WASHINGTON — Congressman Tom Reed said this week that he stands with President Trump on the decision to kill Iran’s top military leader, Major General Qassem Soleimani.
“I appreciate the President taking the action he did,” said Reed in a conference call with reporters this past week. “There is no doubt in my mind after the briefing I received … that Soleimani represented a dire threat to American citizens and American men and women in the military. The taking out of Soleimani was appropriate and the right call.”
Iran responded to the assassination by firing a number of ballistic missiles at two U.S. bases in Iraq Wednesday. No one was injured.
Reed said “now is the appropriate time to de-escalate the situation” with diplomacy. The goal, he said, is to convince Iran to end “state-supported terrorism, stop attacking American interests.”
The strike against Soleimani was a message to Iran to change its ways, said Reed, pointing to attacks by Iran and its proxies against U.S. interests in recent months, including a rocket attack on an Iraq military base that killed an American contractor.
“Hopefully the message has been received that America has limits,” he said. “Right now, I’m comfortable with what has been done.”
Reed also commented on the War Powers Resolution that was to be taken up by the House Thursday, saying that “Congress should go on record” on military action against Iran.
While he believes Trump was within his authority to take out Soleimani without congressional approval, Reed said there is a limit.
“When it comes to things like boots on the ground and a protracted entanglements, obviously I believe Congress should act on that,” he said.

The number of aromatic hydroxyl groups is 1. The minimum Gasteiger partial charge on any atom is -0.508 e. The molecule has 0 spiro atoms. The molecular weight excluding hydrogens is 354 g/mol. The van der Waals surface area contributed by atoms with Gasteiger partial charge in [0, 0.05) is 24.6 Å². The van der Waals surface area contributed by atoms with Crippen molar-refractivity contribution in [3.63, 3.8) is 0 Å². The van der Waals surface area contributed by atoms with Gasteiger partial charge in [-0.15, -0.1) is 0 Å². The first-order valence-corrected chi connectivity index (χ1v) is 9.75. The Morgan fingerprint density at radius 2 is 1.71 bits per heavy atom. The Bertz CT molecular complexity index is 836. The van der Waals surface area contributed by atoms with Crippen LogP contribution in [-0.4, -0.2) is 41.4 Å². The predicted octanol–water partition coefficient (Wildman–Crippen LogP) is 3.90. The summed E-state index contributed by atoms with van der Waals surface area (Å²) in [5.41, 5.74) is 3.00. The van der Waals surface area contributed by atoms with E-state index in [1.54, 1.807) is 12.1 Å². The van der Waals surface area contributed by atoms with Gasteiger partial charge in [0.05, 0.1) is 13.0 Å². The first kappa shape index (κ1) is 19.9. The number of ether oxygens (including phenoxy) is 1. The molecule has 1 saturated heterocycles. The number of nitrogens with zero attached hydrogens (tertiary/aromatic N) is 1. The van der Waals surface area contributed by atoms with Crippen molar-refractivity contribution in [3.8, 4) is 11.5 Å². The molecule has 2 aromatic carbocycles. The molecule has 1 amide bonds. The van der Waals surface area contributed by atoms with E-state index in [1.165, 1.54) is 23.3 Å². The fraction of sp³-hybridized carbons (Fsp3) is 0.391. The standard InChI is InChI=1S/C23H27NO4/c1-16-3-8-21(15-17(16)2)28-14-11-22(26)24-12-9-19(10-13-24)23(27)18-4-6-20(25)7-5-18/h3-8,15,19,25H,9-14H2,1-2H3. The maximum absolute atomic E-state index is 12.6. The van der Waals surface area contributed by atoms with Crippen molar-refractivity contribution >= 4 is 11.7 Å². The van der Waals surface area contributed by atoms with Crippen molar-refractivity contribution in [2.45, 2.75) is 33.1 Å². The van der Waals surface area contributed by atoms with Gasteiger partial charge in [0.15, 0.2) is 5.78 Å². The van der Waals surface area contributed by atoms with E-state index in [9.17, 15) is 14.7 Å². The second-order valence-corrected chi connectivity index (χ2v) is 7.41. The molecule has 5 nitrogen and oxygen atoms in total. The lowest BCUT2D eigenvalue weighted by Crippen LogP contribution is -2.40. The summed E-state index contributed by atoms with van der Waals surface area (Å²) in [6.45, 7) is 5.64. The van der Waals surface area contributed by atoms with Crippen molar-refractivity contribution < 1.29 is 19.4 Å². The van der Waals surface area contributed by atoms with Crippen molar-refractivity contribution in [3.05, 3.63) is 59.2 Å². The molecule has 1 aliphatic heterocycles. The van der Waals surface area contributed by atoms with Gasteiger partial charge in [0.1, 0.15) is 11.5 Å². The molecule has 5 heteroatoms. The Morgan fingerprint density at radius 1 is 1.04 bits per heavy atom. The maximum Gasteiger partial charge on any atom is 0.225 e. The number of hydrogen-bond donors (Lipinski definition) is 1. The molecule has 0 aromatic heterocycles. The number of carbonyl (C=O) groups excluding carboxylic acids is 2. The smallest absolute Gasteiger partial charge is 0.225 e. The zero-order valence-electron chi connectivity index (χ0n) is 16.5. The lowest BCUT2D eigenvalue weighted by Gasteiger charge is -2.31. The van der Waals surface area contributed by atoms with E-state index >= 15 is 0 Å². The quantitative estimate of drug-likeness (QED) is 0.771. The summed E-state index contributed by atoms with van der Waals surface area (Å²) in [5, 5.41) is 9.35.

However, both he and the region’s other House member, John Katko, R-24, Camillus, voted against the bill, which passed largely along party lines, 224-194.
“I voted against the overly broad resolution before the House today,” said Katko. “This partisan measure would limit our nation’s ability to defend against threats in the Middle East, protect Americans abroad, and support our allies. While I believe that a well-considered change to the existing Authorization for Use of Military Force (AUMF) to reflect modern challenges is something Congress can and should review, the measure before the House today is non-binding and would infringe upon the President’s ability to act during this time of crisis. Doing so would be an incredible mistake and would only embolden an already dangerous Iran.
“Iran remains the world’s largest state-sponsor of terrorism and has consistently and aggressively provoked and threatened the United States and our allies,” Katko continued. “Iran continues to pose a global threat, and we must be vigilant as we look to keep the country safe in the wake of recent tensions. In my role as Ranking Member of the House Homeland Security Committee’s Cybersecurity Subcommittee, I remain particularly focused on preventing any retaliatory cyberattacks by Iran or its proxies.”